More than ten million older adults rely exclusively on Social Security benefits as their primary source of income. As the population ages and the prevalence of Alzheimer’s disease and other cognitive impairments increases, more older adults will need to rely on others to manage their finances.
The Social Security Administration (SSA) has authority granted by Congress to appoint third parties, known as representative payees, to receive and manage payments when a beneficiary is unable to do so. To protect seniors from financial exploitation or interruptions in benefits, it’s important for advocates and caregivers to understand key issues relating to the program.
Justice in Aging, with the support of a Borchard Center Foundation on Law and Aging fellowship grant, will be producing a series of informational publications about the Representative Payee Program.
We watched the recent Democratic debate with hopes of hearing some plans for addressing the growing crisis of poverty and inequality in our nation. Would any of the candidates really talk about poverty? Would would any of them even mention the 6.4 million senior citizens living in poverty?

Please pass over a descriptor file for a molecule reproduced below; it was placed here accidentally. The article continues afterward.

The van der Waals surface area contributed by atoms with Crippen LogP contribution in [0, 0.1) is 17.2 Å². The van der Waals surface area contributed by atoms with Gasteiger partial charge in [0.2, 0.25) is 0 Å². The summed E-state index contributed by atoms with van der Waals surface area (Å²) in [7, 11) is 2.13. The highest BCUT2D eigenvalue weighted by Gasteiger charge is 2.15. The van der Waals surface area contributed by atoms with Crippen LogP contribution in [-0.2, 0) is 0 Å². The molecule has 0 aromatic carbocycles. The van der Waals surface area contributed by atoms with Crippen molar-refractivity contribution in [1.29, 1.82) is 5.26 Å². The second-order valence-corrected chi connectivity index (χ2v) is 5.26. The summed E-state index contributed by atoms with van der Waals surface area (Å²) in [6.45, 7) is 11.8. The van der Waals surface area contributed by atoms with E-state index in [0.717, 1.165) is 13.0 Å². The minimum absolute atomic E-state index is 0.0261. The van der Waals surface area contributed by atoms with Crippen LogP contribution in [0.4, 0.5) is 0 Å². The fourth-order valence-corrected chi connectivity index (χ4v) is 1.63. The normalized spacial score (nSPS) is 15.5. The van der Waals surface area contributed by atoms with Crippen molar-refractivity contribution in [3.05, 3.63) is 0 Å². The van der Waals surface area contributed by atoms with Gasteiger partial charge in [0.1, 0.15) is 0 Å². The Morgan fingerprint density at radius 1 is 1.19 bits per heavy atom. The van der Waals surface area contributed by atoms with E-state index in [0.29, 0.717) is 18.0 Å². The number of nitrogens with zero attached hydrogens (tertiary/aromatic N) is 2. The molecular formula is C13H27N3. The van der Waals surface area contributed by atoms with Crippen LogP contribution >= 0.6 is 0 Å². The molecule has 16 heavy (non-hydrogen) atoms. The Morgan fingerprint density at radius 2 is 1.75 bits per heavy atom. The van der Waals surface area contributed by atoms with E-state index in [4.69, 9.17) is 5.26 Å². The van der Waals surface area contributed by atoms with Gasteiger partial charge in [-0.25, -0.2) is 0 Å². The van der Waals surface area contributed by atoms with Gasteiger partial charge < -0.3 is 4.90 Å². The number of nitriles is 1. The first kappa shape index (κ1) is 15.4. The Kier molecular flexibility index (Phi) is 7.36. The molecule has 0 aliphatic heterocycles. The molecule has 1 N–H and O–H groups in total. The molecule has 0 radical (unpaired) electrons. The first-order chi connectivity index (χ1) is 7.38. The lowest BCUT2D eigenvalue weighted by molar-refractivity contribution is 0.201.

1. Women over 75 are at particular risk of poverty. According to the official poverty measure, 14.7% of women over age 75 live in poverty. This is nearly double the rate of men in this age group (7.6%). America’s oldest women also experience significantly higher poverty rates than women 65 to 75 (10.1%) years old. This data confirms what we already knew – that women are more likely than their male counterparts to be poor as they age. This is the result of a variety of economic and social policies that we have yet to address. This video provides a window into what life is like for older women struggling in poverty. Today’s data also demonstrates something else significant – that the older women grow, the more likely they are to be poor. This is an important reminder that any data that looks just at people 65 and over as a single, monolithic group will significantly undercount the challenges of poverty facing older adults that are in their 70s, 80s, 90s and beyond. Read More
In observing this anniversary, we need to celebrate the critical role played by Social Security in enabling older Americans and workers who become disabled to live independently and not be a burden to their offspring. We also need to be vigilant and protect Social Security from ill-advised efforts to cut benefits. Social Security Birthday Release Read More
(7/24/12) As policymakers debate changing the cost of living adjustment, NSCLC recommends a switch to the CPI-E as the basis for calculating the COLA for Social Security, veterans and other federal benefits. Read the brief.
This policy Issue Brief discusses the serious long-term negative impact of increasing the Social Security retirement age. Read the Issue Brief: Increasing the Social Security Retirement Age Cuts Benefits and Drives Up Administrative Costs.